Many different types/kinds of cells comprise a single tissue. For instance, the epithelial tissue of mammalian skin can contain cells that produce hair, excrete sweat, or do neither of these things but simply serve as a barrier. These cells are all epithelial tissue. Here is another example of the diversity of cell types in a single tissue: the cells of the brain are part of 'nervous tissue', but there are thousands of different kinds of neuronal cells (the precise number is growing actually; see this website, where this image was grabbed).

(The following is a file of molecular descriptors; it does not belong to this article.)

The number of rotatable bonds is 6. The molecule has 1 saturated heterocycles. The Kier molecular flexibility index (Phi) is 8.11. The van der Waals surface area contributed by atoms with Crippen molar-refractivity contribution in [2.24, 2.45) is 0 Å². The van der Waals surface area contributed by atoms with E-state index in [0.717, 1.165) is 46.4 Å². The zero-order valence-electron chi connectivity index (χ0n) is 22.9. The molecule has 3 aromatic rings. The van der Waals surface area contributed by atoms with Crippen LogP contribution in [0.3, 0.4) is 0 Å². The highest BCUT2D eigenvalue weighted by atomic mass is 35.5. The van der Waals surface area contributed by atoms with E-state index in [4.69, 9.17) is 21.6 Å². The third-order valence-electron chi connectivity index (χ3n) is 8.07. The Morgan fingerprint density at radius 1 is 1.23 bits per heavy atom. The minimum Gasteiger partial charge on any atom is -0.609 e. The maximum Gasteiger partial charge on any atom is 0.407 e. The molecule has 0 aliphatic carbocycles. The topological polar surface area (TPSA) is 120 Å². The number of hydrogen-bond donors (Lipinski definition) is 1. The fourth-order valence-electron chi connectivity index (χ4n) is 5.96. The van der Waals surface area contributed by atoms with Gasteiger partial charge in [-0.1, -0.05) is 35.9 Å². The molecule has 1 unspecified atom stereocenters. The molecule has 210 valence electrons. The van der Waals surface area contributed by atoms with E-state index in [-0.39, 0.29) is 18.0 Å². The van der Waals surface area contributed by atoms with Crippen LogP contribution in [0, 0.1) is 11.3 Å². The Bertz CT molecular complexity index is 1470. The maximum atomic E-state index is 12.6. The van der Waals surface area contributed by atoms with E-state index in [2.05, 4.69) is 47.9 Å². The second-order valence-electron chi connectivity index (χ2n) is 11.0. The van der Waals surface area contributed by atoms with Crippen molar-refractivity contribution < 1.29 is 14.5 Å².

Blood is technically a tissue, and yet there are many, many different kinds of blood cells.
In reference to your second question, the cells share a common origin in a tissue because they come from a small number of precursor cells, like the depiction in the image above for blood cells.